After two years of relentless touring in support of their debut album, Flashbulb Fires sought inspiration and solace deep in the mountains of Colorado to begin work on a new collection of songs. Taking in the scope of their surroundings, they were moved to create something bigger and more daring than their previous work. It wasn’t an effort to indulge, but rather, to capture. The result isGASCONADER, a vivid glowing statement.
The band’s first LP was known for being a bold and brooding narrative that took aim at the dark underbelly of suburban-American culture. Called “one of the best indie-rock albums of the year” by Des Moines City View and “emotional and engulfing” by Dallas Morning News, Glory (2009) remains an intimate reflection of spiritual conflict woven among heartbreaking brass and echoing vocal harmony. Yet, within the stirring and impassioned performances that encompass Flashbulb Fires' debut album, there are moments where something more grandiose is lurking just beneath the surface. These moments read like illusive musical promises that whisper of an impending harmonic bravado. In fact, the narrative that found its beginnings on Glory had only just taken root. GASCONADER is the culmination of those promises and every bit the triumphant kaleidoscopic pop that Flashbulb Fires hinted at on their first record.
GASCONADER is a distinct modern take on a seemingly nostalgic voice. It evokes moments of Motown and 80’s pop that are quickly twisted and decapitated into more sinister versions of the originals. The textures are hazy and swirling and at times the band delves into a vandal-graffiti inspired punk ethos full of charisma and dramatic flare. When the smoke clears, there is just enough space for singer Patrick McGuire’s intimate melodies and the distant harmony of a ghostly choir.
The album is not only large in breadth sonically, but also thematically as it skirts the boundaries of the “concept album” definition. GASCONADER takes a biting satirical look at a religious culture so prevalent in modern Middle America. The album’s bombastic narrator, a steadfast evangelical, boastfully proclaims his own righteousness and begs a lover to see the light before the impending rapture. McGuire’s lyrics and characters are informed by his own conflicted past, one in which he was shuttled perpetually between his Catholic father and Mormon mother. Now an atheist, the singer explores his lingering struggle to connect in a meaningful way with old friends and family along with the hypocrisy of the culture he grew up in.
GASCONADER's principal narrator, as well as the music itself, embodies the aptly named album, its personality and tone full of surly magnetism and fearless swagger. With the release of their latest record, Flashbulb Fires undoubtedly cements their unique voice as a modern American band.PRESS QUOTES:
"[Gasconader is] bright and shimmery and gorgeous and full of sunshine, as unforced as a quick surprise kiss." - Space City Rock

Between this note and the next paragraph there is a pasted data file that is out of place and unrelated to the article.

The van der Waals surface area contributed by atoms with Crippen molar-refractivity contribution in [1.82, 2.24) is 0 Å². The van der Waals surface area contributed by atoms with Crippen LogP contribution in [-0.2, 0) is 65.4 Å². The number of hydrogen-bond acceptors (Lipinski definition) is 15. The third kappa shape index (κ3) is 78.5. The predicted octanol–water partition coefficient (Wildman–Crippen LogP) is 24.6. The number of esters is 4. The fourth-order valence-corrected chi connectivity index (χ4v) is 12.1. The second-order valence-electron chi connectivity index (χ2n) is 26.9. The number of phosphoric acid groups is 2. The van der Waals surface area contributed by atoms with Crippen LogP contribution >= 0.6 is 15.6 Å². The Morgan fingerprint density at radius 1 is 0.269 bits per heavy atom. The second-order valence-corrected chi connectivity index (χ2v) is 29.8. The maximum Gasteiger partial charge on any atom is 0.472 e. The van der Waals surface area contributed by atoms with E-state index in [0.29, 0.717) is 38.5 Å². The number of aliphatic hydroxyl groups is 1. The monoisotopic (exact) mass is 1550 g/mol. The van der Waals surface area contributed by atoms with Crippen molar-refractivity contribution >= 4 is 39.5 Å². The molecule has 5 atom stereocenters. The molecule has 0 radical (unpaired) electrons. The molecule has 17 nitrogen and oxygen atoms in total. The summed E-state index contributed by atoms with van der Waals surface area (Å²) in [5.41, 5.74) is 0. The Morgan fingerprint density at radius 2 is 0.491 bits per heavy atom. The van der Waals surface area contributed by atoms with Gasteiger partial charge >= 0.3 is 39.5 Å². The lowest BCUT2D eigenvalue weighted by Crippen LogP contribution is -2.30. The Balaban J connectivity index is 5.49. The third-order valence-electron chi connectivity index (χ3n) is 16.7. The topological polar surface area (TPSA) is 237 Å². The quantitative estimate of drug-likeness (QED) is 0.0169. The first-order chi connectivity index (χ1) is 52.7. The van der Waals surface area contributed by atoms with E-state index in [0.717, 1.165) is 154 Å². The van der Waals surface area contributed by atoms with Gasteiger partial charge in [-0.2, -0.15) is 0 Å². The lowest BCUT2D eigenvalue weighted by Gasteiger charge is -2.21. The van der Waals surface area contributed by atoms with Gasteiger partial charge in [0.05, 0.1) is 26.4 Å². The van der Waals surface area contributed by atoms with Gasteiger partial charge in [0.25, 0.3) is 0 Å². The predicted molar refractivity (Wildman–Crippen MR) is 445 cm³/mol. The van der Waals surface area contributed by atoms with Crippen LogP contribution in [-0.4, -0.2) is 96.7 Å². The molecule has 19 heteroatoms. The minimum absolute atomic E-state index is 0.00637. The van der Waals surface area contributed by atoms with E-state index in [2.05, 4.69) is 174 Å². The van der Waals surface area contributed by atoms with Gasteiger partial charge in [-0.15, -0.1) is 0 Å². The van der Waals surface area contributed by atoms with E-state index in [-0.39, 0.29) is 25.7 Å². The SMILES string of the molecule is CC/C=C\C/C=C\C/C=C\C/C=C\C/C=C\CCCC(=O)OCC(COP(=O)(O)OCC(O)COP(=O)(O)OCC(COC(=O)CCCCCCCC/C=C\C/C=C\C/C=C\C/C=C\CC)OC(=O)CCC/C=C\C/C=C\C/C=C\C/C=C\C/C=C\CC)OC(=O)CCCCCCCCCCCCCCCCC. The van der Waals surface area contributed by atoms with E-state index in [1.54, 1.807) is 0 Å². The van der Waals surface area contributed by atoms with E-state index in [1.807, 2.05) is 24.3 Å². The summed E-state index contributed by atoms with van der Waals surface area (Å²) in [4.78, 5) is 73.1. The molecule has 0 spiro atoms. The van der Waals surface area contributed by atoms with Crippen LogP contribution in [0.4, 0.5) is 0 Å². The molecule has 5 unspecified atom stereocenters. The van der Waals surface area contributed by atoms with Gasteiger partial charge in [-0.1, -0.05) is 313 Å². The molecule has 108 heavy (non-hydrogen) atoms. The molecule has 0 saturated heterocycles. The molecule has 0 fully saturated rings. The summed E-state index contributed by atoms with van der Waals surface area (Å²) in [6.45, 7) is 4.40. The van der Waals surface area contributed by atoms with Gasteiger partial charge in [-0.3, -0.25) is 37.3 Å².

"In walks in Flashbulb Fires, a Colorado trio whose roots lie more in the lush psychedelic pop of mid-'90s Elephant 6 collective, with a hint of the blissful but melancholy soundscapes of 4AD artists such as the Cocteau Twins." - Chris Gray, Houston Press
"[Flashbulb Fires'] songs eschew bombast in favor of the kind of smart music and words that sneak up on people who pay attention, weave a catchy web and hang on." Jim Beal, Jr. - San Antonio Express News
"...one of the best indie-rock albums of the year." - Des Moines City View
“[Flashbulb Fires] combine atmospheric soundscapes with rock melodies, vocal harmonies and sometimes sardonic, sometimes tortured lyrics. The results are stealthily arresting." – Mario Tarradell, Dallas Morning News
"When McGuire sings lead…he is the perfect mix of tenacity and naiveté." - Tansy Maude Peregrine, The Huffington Post
"[Glory] is a near-immaculate pop-effort in the style of Phantom Planet, Grizzly Bear and maybe even a little early Radiohead..." – Cory Kibler, Star City Blog
"Glory's harmonies are undauntedly layered with richly orchestrated horns that could come straight from the heavens and vocal harmonies sweet enough to be sung in any choir." – Dave Herrera, Denver Westword
"Glory will make you run until you run out of breath.” – David Kurtz, Bocumast.com
"It is a testament to the band’s creativity that they can be as eccentric as they are without sounding the same song after song." - PresentMagazine.com
“[Patrick McGuire] bleeds his conflicted spirituality into the sidewalk cracks of suburban drudgery, a style lifelike and poetic. Results are modern and American, self-aware and self-assured.” – Jarrett Fontaine, The Reader
"Vocalist Patrick McGuire has a comfortable timbre that gives his singing an earnestness without ever tipping into twee excess, and his lyrics are vibrant throughout …” - OneTrackMind.com
“[Glory] is a massive arrangement with countless layers — a real score, rather than a collection of tracks.” – Brian F Johnson, Marquee Magazine